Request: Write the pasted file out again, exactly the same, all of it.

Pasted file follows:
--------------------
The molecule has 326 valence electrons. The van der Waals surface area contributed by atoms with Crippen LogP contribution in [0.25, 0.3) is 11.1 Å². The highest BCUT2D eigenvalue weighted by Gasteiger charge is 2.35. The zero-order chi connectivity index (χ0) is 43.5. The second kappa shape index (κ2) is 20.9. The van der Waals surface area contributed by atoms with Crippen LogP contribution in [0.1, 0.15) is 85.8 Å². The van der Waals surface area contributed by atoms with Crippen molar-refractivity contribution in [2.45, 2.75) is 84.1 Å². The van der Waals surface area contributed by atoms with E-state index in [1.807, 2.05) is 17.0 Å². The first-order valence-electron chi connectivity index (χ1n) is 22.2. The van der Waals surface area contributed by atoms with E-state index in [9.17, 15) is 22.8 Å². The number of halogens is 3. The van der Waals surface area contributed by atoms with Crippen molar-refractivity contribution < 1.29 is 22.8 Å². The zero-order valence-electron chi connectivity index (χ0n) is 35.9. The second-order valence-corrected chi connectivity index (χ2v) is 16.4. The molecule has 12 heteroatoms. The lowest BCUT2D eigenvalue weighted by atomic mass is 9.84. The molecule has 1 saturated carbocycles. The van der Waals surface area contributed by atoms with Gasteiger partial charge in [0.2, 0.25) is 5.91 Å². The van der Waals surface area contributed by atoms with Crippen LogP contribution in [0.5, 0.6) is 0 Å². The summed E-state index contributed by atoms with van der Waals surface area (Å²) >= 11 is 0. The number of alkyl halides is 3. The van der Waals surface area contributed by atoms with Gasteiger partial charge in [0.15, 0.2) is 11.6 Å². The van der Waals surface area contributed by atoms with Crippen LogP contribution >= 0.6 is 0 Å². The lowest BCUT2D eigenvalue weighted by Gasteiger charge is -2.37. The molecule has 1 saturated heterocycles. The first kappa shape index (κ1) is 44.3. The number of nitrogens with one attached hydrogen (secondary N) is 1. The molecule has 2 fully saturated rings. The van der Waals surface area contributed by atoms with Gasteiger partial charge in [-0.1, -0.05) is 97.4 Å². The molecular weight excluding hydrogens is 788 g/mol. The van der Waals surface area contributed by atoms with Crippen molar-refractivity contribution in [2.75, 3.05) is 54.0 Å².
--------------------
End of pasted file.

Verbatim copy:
The molecule has 326 valence electrons. The van der Waals surface area contributed by atoms with Crippen LogP contribution in [0.25, 0.3) is 11.1 Å². The highest BCUT2D eigenvalue weighted by Gasteiger charge is 2.35. The zero-order chi connectivity index (χ0) is 43.5. The second kappa shape index (κ2) is 20.9. The van der Waals surface area contributed by atoms with Crippen LogP contribution in [0.1, 0.15) is 85.8 Å². The van der Waals surface area contributed by atoms with Crippen molar-refractivity contribution in [2.45, 2.75) is 84.1 Å². The van der Waals surface area contributed by atoms with E-state index in [1.807, 2.05) is 17.0 Å². The first-order valence-electron chi connectivity index (χ1n) is 22.2. The van der Waals surface area contributed by atoms with E-state index in [9.17, 15) is 22.8 Å². The number of halogens is 3. The van der Waals surface area contributed by atoms with Crippen molar-refractivity contribution < 1.29 is 22.8 Å². The zero-order valence-electron chi connectivity index (χ0n) is 35.9. The second-order valence-corrected chi connectivity index (χ2v) is 16.4. The molecule has 12 heteroatoms. The lowest BCUT2D eigenvalue weighted by atomic mass is 9.84. The molecule has 1 saturated carbocycles. The van der Waals surface area contributed by atoms with Gasteiger partial charge in [0.2, 0.25) is 5.91 Å². The van der Waals surface area contributed by atoms with Crippen LogP contribution in [0.5, 0.6) is 0 Å². The summed E-state index contributed by atoms with van der Waals surface area (Å²) >= 11 is 0. The number of alkyl halides is 3. The van der Waals surface area contributed by atoms with Gasteiger partial charge in [0.15, 0.2) is 11.6 Å². The van der Waals surface area contributed by atoms with Crippen LogP contribution >= 0.6 is 0 Å². The lowest BCUT2D eigenvalue weighted by Gasteiger charge is -2.37. The molecule has 1 saturated heterocycles. The first kappa shape index (κ1) is 44.3. The number of nitrogens with one attached hydrogen (secondary N) is 1. The molecule has 2 fully saturated rings. The van der Waals surface area contributed by atoms with Gasteiger partial charge in [-0.1, -0.05) is 97.4 Å². The molecular weight excluding hydrogens is 788 g/mol. The van der Waals surface area contributed by atoms with Crippen molar-refractivity contribution in [2.75, 3.05) is 54.0 Å².